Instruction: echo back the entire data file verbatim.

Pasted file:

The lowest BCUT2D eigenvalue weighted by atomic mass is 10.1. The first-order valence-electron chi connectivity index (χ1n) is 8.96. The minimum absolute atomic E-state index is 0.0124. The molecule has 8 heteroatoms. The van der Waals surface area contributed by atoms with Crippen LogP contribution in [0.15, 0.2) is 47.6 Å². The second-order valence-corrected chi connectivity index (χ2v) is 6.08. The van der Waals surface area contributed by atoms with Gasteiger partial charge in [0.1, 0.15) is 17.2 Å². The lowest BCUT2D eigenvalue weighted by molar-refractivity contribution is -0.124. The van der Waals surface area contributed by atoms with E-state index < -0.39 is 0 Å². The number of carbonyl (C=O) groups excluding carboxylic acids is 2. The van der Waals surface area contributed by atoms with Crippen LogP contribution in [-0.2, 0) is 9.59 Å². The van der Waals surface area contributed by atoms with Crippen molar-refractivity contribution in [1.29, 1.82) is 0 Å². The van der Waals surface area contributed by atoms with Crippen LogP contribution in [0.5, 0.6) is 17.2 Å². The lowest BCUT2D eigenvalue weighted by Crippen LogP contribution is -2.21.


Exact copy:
The lowest BCUT2D eigenvalue weighted by atomic mass is 10.1. The first-order valence-electron chi connectivity index (χ1n) is 8.96. The minimum absolute atomic E-state index is 0.0124. The molecule has 8 heteroatoms. The van der Waals surface area contributed by atoms with Crippen LogP contribution in [0.15, 0.2) is 47.6 Å². The second-order valence-corrected chi connectivity index (χ2v) is 6.08. The van der Waals surface area contributed by atoms with Gasteiger partial charge in [0.1, 0.15) is 17.2 Å². The lowest BCUT2D eigenvalue weighted by molar-refractivity contribution is -0.124. The van der Waals surface area contributed by atoms with E-state index < -0.39 is 0 Å². The number of carbonyl (C=O) groups excluding carboxylic acids is 2. The van der Waals surface area contributed by atoms with Crippen LogP contribution in [-0.2, 0) is 9.59 Å². The van der Waals surface area contributed by atoms with Crippen molar-refractivity contribution in [1.29, 1.82) is 0 Å². The van der Waals surface area contributed by atoms with Crippen LogP contribution in [0.5, 0.6) is 17.2 Å². The lowest BCUT2D eigenvalue weighted by Crippen LogP contribution is -2.21.